The Art of the Possible (2): Churchill, South Africa, Apartheid, Mandela
Excerpted from “Churchill, South Africa, Apartheid,” part 2 of an article for the Hillsdale College Churchill Project, June 2020. For the complete text with endnotes, please click here.
This article is dedicated to the memory of Nelson Mandela (1918-2013), below with François Pienaar after the Springboks won the 1995 Rugby World Cup. (See videos at end of article.) Not only did he support and integrate the national sport; he combined Nkosi Sikelel’ iAfrika and Die Stem van Suid-Afrika as a joint national anthem. His Churchillian magnanimity was a model for his time. And even more for ours.
“Almal sal regkom”
Continued from Part 1.
In 1994 President Nelson Mandela’s representatives asked me for the text of Churchill’s third speech to Congress. He was to address a Joint Session soon after ending Apartheid (racial segregation). I assumed he wanted the 1952 text because it was delivered (for once) in peacetime. There were no Churchill quotes in Mr. Mandela’s speech. But there was a certain echo—of which more anon.
The article prompting this essay argued that Churchill’s support of South African union helped deprive Africans of their rights. The truth is more complicated. Churchill had his faults, and some stemmed from his stubborn optimism. “Almal sal regkom,” he often remarked in Afrikaans: “All will come right.” Much has since come right in South Africa, and Churchill made his contribution.
Apartheid did not begin when Britain united Natal, Cape Colony, the Transvaal and Orange Free State in 1910. It developed gradually, not taking legal form until 1949. Blacks were not everywhere disenfranchised. As Britain approved the Transvaal constitution in July 1906, Churchill and Colonial Secretary Lord Elgin strove to expand liberties against stubborn resistance.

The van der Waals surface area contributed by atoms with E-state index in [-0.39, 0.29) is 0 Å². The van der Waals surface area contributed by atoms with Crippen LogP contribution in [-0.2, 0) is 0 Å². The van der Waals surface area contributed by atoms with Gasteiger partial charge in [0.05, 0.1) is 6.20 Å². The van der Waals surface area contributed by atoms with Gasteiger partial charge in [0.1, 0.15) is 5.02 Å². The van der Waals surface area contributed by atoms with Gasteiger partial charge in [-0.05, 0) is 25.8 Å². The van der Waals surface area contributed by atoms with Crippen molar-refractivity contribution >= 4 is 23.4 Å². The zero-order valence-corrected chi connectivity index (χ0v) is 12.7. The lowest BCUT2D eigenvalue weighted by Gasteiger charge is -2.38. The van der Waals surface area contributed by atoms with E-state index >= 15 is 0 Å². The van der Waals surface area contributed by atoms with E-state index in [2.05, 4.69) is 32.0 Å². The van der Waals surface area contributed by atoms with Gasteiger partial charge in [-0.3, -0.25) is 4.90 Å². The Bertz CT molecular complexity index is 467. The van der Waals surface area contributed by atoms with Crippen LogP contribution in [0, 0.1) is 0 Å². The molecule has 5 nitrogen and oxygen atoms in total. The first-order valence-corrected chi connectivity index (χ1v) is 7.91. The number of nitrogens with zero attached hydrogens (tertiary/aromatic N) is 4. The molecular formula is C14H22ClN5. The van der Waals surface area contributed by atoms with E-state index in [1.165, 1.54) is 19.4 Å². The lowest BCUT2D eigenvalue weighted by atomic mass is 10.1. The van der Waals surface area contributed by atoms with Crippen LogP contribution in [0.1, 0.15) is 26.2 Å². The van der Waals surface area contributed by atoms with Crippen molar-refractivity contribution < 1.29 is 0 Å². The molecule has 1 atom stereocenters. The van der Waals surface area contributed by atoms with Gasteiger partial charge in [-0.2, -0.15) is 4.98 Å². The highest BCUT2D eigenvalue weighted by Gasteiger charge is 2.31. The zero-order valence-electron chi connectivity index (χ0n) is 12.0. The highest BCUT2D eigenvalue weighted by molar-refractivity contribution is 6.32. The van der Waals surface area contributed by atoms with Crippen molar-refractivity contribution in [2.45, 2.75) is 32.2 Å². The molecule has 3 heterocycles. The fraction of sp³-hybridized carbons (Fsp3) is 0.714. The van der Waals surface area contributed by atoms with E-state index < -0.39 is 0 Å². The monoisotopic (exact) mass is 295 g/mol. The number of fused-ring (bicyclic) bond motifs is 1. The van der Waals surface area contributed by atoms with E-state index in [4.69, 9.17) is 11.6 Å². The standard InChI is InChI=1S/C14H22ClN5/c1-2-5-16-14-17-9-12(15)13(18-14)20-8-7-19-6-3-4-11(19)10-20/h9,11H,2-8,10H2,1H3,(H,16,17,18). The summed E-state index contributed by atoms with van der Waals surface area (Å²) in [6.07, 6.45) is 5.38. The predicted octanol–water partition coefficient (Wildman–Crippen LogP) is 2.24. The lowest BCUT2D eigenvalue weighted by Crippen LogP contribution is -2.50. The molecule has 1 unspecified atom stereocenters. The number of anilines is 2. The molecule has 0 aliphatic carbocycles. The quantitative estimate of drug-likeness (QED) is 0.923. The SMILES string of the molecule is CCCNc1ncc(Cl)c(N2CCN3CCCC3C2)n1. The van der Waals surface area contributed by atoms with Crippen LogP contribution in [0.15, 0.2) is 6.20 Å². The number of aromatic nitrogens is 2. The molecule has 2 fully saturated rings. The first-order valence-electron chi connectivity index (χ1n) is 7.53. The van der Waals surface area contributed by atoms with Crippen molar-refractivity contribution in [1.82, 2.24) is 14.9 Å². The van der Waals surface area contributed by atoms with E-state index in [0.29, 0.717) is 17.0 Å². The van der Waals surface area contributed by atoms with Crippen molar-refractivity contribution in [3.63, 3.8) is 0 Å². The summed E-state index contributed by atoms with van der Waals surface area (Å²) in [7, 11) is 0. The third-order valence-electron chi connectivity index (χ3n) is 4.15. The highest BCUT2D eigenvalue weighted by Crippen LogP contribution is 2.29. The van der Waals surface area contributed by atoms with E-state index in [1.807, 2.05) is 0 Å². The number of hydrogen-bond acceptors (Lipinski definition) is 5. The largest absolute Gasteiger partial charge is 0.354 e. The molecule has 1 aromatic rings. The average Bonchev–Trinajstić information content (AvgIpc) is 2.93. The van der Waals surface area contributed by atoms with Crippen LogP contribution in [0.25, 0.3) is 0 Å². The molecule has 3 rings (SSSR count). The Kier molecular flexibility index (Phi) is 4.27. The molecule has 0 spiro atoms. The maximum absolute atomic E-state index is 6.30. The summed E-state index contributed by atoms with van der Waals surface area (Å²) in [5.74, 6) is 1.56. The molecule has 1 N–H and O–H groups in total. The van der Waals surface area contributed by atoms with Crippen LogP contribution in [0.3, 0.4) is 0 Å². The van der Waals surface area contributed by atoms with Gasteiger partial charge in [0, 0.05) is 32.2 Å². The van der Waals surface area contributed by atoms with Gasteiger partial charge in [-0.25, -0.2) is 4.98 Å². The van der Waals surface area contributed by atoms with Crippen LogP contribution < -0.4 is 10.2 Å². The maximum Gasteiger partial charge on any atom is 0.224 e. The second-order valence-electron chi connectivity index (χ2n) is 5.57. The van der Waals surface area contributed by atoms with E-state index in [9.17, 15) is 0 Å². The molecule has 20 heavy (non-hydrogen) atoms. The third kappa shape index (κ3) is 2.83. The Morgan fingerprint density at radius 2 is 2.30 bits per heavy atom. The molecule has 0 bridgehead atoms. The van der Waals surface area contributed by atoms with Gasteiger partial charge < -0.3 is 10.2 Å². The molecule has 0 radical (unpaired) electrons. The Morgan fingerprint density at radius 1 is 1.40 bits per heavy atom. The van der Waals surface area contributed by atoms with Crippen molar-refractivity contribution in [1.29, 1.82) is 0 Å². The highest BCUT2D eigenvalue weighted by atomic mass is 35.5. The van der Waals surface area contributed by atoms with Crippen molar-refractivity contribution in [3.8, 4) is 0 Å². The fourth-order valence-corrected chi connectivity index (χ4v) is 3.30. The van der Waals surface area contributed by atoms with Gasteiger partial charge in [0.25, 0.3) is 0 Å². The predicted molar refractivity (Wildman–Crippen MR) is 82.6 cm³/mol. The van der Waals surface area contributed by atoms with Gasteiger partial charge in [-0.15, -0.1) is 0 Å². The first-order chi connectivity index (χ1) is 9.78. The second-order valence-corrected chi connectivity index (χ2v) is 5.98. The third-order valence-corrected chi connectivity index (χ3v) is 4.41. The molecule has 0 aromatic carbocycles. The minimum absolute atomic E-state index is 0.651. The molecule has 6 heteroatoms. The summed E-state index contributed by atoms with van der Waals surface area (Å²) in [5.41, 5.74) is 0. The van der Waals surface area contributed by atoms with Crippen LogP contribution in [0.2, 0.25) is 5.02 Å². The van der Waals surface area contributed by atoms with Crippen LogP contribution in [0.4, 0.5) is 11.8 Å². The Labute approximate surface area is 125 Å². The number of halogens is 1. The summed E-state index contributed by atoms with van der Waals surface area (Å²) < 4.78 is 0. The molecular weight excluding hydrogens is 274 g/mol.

“No cause for present apprehension”
Elgin and Churchill intended to lay the question of native rights before the cabinet. They faced several challenges. First, “nothing could be done for Africans involving the spending of British taxpayers’ money.” Second, there was the feeling: why rush? There was “no serious friction” between blacks and whites. “Each race goes its own way and lives its own life.” There was nothing like the racial animus in America, Britons told each other.
Elgin, with no experience of African Society didn’t share Churchill’s views on the rights of subjects of all colors. Natives could vote in Cape Colony, Elgin conceded. But that would end “when the whites begin to realise that political power is passing out of their hands.” Elgin thought Native councils should be established “to give them freedom to express their views.” How would those views matter? Elgin never addressed the question. “It is therefore all the more remarkable and impressive,” wrote Ronald Hyam, “that so much time was devoted to it.”
The protectorate issue
In April 1908 Lord Crewe replaced Lord Elgin as Colonial Secretary. Simultaneously, Churchill became President of the Board of Trade. This did not prevent Churchill from continuing to strive for native interests.
Churchill declared that a future South African state must concede “our right to be consulted effectively upon the native policy. I would not do anything for them without a sufficient return for the benefit of the native….” Nor should Britain jump to hand over the protectorates. What were these?